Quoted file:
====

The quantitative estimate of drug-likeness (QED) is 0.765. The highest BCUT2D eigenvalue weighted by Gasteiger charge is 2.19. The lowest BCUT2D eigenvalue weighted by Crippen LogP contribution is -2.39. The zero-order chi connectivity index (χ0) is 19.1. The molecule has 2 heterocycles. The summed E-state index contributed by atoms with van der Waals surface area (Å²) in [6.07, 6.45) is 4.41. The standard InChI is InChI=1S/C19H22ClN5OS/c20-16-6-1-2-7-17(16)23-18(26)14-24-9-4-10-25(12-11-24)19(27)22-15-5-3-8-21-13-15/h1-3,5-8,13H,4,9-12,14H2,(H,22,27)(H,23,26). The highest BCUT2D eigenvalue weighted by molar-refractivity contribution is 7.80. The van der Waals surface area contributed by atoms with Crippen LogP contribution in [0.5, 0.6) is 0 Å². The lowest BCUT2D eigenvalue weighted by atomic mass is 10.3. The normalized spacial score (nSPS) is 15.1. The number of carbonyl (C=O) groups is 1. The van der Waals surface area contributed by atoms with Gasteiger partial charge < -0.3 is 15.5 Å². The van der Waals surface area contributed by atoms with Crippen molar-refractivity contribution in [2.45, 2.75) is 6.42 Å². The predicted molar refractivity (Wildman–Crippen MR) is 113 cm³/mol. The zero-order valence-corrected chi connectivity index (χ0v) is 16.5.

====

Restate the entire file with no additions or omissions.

The quantitative estimate of drug-likeness (QED) is 0.765. The highest BCUT2D eigenvalue weighted by Gasteiger charge is 2.19. The lowest BCUT2D eigenvalue weighted by Crippen LogP contribution is -2.39. The zero-order chi connectivity index (χ0) is 19.1. The molecule has 2 heterocycles. The summed E-state index contributed by atoms with van der Waals surface area (Å²) in [6.07, 6.45) is 4.41. The standard InChI is InChI=1S/C19H22ClN5OS/c20-16-6-1-2-7-17(16)23-18(26)14-24-9-4-10-25(12-11-24)19(27)22-15-5-3-8-21-13-15/h1-3,5-8,13H,4,9-12,14H2,(H,22,27)(H,23,26). The highest BCUT2D eigenvalue weighted by molar-refractivity contribution is 7.80. The van der Waals surface area contributed by atoms with Crippen LogP contribution in [0.5, 0.6) is 0 Å². The lowest BCUT2D eigenvalue weighted by atomic mass is 10.3. The normalized spacial score (nSPS) is 15.1. The number of carbonyl (C=O) groups is 1. The van der Waals surface area contributed by atoms with Gasteiger partial charge < -0.3 is 15.5 Å². The van der Waals surface area contributed by atoms with Crippen molar-refractivity contribution in [2.45, 2.75) is 6.42 Å². The predicted molar refractivity (Wildman–Crippen MR) is 113 cm³/mol. The zero-order valence-corrected chi connectivity index (χ0v) is 16.5.